I think every person of every faith or no faith is entitled to celebrate — or not celebrate — the season however they want. Stop prating how others are disrespecting your faith while you trample roughshod over theirs. A lot of Christians are an embarrassment to Jesus, who was a proper Rabbi and a good Jew.
So what’s it to you if I want to celebrate the Winter Solstice while you celebrate Christmas? Let’s have more parties, more festivals. More happiness. Be of good cheer. We don’t need more acrimony.
The holidays are coming like a freight train on a long downhill run, stopping for no one and nothing. It doesn’t matter to me how you express your joy in the season. Just be happy. For yourself. For all of us. Stop being petty and mean-spirited. Christianity isn’t the only or oldest faith. No one owns the franchise on holidays. Show some of that Christian spirit and love your neighbor. Or at least pretend.
Long ago in a land far away, we had a Siamese cat. Mao — “cat” in Chinese. I don’t know if that’s Mandarin, Cantonese or some other dialect, but it was a good name.
We got Mao as a tiny kitten. From day 1, he was a feisty, chatty cat. Our first cat, which his name reflected. Mao Ee (Cat 1). There were, of course, many others over the decades in all the places and houses in I’ve called home, but there’s never been another cat anything like Mao.
When we traveled, friends took care of our house. I was a great grower of plants back then. Feeding the cats was one part of the job … but watering the 200 plus plants was — or should have been — the bigger task. Frank — best friend’s husband — was often tasked with house care in our absence. Mao was a thinking cat. A logical cat. He decided we were gone because Frank had driven us away. Thus if Mao could drive Frank away, we would come home.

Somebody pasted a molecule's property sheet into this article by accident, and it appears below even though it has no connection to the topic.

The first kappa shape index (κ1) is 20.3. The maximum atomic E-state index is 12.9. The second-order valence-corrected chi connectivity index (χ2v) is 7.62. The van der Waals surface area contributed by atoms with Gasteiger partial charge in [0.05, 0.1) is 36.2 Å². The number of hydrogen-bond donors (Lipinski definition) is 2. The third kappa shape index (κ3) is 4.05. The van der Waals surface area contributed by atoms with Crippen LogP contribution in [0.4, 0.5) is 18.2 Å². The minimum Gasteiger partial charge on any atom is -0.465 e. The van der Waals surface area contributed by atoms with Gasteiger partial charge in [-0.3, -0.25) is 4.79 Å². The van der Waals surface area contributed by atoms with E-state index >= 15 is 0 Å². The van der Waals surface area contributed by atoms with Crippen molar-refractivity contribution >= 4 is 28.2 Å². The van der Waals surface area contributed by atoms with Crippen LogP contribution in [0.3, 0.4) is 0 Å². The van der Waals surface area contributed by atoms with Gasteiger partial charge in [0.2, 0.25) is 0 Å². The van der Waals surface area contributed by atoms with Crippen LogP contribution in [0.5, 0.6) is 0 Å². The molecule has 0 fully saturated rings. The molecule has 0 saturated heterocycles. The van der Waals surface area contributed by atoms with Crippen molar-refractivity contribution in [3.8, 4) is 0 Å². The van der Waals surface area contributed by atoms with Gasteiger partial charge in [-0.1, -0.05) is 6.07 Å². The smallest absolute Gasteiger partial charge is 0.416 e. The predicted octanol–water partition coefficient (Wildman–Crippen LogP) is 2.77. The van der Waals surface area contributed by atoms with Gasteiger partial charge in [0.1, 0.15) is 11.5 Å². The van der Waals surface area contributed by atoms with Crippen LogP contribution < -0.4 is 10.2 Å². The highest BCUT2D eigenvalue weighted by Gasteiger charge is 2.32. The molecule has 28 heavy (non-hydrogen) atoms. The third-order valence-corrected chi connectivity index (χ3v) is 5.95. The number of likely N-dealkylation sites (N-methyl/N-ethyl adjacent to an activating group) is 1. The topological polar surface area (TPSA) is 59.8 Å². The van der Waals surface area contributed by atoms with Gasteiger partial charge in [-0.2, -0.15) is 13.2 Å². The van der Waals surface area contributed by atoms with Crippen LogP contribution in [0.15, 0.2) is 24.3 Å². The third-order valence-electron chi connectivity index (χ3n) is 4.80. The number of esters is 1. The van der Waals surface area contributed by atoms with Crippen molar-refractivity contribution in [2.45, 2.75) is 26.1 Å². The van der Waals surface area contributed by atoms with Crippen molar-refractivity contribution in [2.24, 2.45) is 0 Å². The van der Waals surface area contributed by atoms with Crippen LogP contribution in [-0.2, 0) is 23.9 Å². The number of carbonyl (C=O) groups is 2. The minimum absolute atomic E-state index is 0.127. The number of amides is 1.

Thus, when Frank came to the house to feed and water cats and plants, Mao attacked him. I don’t mean a little pounce, a playful swat. It was all out warfare. Mao crouched in shadows and attacked, all 20 claws outstretched, going for gore. Poor Frank loved cats and he and Mao had always gotten along fine. He had no idea why Mao was out to get him.
The moment we came back, Mao was back to normal, friend to the world. He had obviously been right because we were back … ergo, it must have been because he drove The Invader (Frank) away. Logical, yes? After that, Mao attacked everyone who took care of the house in our absence. He was the terror of Our Crowd. It got increasingly difficult to get someone to take care of things while we were gone.
The years moved on and Mao moved with us. There were children, jobs, bigger houses, dogs. Life. We held celebrations … big Thanksgiving dinners. One memorable occasion, we had a full house including a dozen and half people and featuring a huge turkey. When the turkey was roasted, I put it out on the counter to set while I moved food in the dining room and greeted arriving guests.
I wasn’t gone 10 minutes. When I got back to the kitchen, Mao was on the counter, finishing off a drumstick. Its remains were still attached to the turkey — a ragged, conspicuously gnawed hole. Not the presentation I had in mind.
The husband and I consulted. We agreed and served the bird as it was.
“What happened to the turkey,” asked the friends and family.
“Mao got to it,” I said.
“Oh,” they said. “Pass the bird.”
It was a good Thanksgiving. Mao was some cat.